Virtual Job Fairs Give Global Mobility Managers Access to More Skilled Workforce 


Colleges and universities were the first to do the virtual job fair. Then, companies which need to recruit a huge number of people continually hold it. With technologies like webinars and social media bringing people closer than before, global mobility managers might want to try it out. In their case, though, the range of recruitment would be international, cutting across various cities, regions, and countries.

But what is a virtual job fair, also known as an online or digital job fair?

As The Balance Careers describes it, it is the internet version of the traditional job fair. In contrast to the 24/7 applying-and-screening activity that happens in a job portal, the virtual job fair has a definite schedule. It starts and ends within a specific time period, like seven to 14 days. The time frame gives the event a sense of urgency, encouraging interested applicants to log on, become a member, and participate; if they don’t, they just might lose out on very important career opportunities.

The virtual job fair is also one convenient, yet efficient way for recruiters and candidates to meet. One website or a section of it shows the available jobs that one can apply for. Applicants can submit their electronic resumes into a database where they can be scanned by prospective employers. 

Recruiters conduct interviews through private messaging and teleconferencing. They also hold webinars on topics that candidates should learn to increase their chances of being hired; some examples would be crafting a powerful resume, the do’s and don’t’s of a job interview, or the top 10 skills needed in a particular field. After the virtual job fair is over, recruiters can and will contact potential hires through email and/or private messaging.

The advantages in holding a digital career fair are obvious to global mobility managers. They can network with interested candidates who are based in various locations. One disadvantage of the traditional job fair is that mostly only the locals in that area apply; qualified candidates from another state would just look for work in places close to home because of the travel time and costs involved.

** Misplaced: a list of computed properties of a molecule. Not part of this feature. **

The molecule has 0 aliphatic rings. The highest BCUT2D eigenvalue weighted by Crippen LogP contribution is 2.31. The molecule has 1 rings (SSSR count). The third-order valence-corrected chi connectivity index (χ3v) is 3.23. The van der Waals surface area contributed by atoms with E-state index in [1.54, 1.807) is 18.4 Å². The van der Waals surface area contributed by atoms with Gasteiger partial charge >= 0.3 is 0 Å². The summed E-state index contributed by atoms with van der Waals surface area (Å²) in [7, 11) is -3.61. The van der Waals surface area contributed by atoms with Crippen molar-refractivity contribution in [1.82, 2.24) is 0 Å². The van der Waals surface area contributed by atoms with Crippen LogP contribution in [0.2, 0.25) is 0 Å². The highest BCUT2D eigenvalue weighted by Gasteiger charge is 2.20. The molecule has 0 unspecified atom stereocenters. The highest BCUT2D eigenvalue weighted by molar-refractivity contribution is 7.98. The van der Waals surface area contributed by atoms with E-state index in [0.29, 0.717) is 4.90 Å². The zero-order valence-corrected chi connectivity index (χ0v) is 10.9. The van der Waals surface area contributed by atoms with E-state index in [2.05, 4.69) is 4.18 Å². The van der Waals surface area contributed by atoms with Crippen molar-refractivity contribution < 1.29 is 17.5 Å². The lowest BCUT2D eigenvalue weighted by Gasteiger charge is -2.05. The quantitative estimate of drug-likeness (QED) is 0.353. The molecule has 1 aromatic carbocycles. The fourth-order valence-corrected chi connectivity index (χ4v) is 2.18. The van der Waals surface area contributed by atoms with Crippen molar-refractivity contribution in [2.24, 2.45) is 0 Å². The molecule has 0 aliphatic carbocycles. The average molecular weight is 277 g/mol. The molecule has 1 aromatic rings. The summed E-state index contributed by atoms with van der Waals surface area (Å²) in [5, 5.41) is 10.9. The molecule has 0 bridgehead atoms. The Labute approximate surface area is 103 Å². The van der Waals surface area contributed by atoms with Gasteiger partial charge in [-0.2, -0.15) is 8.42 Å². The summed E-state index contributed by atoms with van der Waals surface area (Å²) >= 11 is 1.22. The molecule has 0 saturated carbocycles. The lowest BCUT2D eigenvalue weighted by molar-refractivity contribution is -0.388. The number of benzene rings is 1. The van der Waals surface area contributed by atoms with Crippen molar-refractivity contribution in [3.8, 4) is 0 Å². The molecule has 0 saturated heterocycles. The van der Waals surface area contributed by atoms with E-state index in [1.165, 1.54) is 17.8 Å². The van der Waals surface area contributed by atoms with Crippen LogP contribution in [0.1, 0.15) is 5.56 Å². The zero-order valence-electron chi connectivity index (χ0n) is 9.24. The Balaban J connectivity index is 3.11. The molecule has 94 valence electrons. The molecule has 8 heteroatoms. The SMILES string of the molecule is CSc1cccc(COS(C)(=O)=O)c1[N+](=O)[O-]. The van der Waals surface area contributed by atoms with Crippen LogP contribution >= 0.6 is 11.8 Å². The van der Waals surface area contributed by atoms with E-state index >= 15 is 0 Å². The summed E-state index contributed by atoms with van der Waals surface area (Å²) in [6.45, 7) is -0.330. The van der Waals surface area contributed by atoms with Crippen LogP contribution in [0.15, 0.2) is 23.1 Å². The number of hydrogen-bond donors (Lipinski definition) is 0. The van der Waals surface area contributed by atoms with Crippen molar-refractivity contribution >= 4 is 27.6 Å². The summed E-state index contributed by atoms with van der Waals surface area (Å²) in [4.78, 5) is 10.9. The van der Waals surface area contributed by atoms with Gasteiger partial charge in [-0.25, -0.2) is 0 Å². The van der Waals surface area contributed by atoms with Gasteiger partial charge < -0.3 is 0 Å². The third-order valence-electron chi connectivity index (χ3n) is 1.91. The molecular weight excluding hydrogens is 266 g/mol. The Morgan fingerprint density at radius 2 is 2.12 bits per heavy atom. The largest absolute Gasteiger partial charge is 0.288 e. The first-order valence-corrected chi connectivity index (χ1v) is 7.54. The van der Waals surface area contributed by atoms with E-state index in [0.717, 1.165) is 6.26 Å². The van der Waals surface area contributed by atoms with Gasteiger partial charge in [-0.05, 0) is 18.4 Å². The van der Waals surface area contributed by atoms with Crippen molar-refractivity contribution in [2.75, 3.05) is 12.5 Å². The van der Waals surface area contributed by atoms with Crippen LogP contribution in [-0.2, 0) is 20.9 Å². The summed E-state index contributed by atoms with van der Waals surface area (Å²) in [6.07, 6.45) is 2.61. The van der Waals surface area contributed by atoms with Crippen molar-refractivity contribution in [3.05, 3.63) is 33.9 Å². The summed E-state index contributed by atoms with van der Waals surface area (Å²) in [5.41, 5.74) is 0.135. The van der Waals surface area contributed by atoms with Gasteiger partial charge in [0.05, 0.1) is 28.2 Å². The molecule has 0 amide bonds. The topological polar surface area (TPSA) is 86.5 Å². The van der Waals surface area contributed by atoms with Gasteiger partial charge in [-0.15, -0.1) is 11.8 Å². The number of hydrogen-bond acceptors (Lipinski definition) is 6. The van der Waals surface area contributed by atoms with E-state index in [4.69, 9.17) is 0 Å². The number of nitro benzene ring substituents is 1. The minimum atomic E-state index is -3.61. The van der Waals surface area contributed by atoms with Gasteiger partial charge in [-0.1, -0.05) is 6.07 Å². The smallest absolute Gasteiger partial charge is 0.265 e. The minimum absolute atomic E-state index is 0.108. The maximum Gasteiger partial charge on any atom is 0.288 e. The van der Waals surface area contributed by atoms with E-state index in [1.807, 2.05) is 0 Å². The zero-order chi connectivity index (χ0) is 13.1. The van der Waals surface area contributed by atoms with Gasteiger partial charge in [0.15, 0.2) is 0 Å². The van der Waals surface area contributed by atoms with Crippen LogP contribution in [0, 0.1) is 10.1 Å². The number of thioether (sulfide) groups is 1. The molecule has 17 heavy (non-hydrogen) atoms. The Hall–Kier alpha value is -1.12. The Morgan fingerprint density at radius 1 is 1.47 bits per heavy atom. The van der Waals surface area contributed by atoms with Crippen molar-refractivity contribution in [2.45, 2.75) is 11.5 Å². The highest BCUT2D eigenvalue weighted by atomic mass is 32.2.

However, the global mobility manager using a digital job fair would not have to fly cross-country or cross-continents just to meet assignees. They can still do international recruitment without having to spend money on plane tickets, accommodations, and representation. 

Screening can also be faster. The global mobility manager would take less time in creating their shortlist. Candidates could either be weeded out, or asked to proceed to the next step of recruitment within a few days.

Their resumes, portfolios, and other relevant documents can easily be downloaded. Through videoconferencing, the global mobility manager can quickly decide which of the hundreds of candidates interviewed fit the job requirements — without having to fly thousands of miles just to meet them personally.

Then, of course, there is access to a wider talent pool. According to International Experts,  a virtual job fair can expose the global mobility manager to a skilled workforce in places that they might have overlooked. 

Foreign nationals from hard-to-reach places would be able to apply for a job in Northern California once they access the virtual job fair website on their devices. 

Previously, if they had wanted to work overseas, they would have gone through various global job sites, the websites of companies that are hiring, or maybe even foreign embassies. Even then, the chances of their email inquiry getting noticed are slim. 

The virtual job fair closes that gap and makes it easier for the global mobility manager and the assignee to connect.

It might be smart for the global mobility managers to study and consider this new platform. Their IT and marketing colleagues can help them with the technology and the promotion of the site. Presented properly, the global virtual job fair can get support from upper management. After all, it does look like a winning scenario:  an inexpensive hiring process that is able to tap into top-notch talent from all over the world.